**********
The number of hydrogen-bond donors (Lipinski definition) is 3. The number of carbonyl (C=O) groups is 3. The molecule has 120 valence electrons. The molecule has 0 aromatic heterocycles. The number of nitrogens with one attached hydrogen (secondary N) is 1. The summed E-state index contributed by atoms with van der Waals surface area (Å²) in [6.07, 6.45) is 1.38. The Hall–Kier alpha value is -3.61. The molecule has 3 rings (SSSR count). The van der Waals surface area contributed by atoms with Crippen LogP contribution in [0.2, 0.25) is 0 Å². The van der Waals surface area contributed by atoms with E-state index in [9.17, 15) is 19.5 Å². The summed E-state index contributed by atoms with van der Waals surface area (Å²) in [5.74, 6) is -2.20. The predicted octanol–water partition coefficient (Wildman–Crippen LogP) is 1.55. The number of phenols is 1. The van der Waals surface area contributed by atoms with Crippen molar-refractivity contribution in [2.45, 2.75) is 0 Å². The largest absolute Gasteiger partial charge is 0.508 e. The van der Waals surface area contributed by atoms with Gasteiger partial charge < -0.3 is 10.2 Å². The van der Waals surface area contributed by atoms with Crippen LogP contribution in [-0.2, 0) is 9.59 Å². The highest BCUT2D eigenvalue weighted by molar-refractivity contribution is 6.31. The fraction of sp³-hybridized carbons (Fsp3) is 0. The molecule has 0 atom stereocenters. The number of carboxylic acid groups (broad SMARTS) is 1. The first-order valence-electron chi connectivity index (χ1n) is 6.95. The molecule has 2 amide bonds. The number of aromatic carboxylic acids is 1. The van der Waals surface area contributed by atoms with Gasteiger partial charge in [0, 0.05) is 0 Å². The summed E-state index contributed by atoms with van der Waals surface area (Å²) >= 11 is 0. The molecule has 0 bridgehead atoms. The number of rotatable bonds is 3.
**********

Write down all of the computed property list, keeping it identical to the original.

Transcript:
The number of hydrogen-bond donors (Lipinski definition) is 3. The number of carbonyl (C=O) groups is 3. The molecule has 120 valence electrons. The molecule has 0 aromatic heterocycles. The number of nitrogens with one attached hydrogen (secondary N) is 1. The summed E-state index contributed by atoms with van der Waals surface area (Å²) in [6.07, 6.45) is 1.38. The Hall–Kier alpha value is -3.61. The molecule has 3 rings (SSSR count). The van der Waals surface area contributed by atoms with Crippen LogP contribution in [0.2, 0.25) is 0 Å². The van der Waals surface area contributed by atoms with E-state index in [9.17, 15) is 19.5 Å². The summed E-state index contributed by atoms with van der Waals surface area (Å²) in [5.74, 6) is -2.20. The predicted octanol–water partition coefficient (Wildman–Crippen LogP) is 1.55. The number of phenols is 1. The van der Waals surface area contributed by atoms with Crippen molar-refractivity contribution in [2.45, 2.75) is 0 Å². The largest absolute Gasteiger partial charge is 0.508 e. The van der Waals surface area contributed by atoms with Gasteiger partial charge < -0.3 is 10.2 Å². The van der Waals surface area contributed by atoms with Crippen LogP contribution in [-0.2, 0) is 9.59 Å². The highest BCUT2D eigenvalue weighted by molar-refractivity contribution is 6.31. The fraction of sp³-hybridized carbons (Fsp3) is 0. The molecule has 0 atom stereocenters. The number of carboxylic acid groups (broad SMARTS) is 1. The first-order valence-electron chi connectivity index (χ1n) is 6.95. The molecule has 2 amide bonds. The number of aromatic carboxylic acids is 1. The van der Waals surface area contributed by atoms with Gasteiger partial charge in [0, 0.05) is 0 Å². The summed E-state index contributed by atoms with van der Waals surface area (Å²) >= 11 is 0. The molecule has 0 bridgehead atoms. The number of rotatable bonds is 3.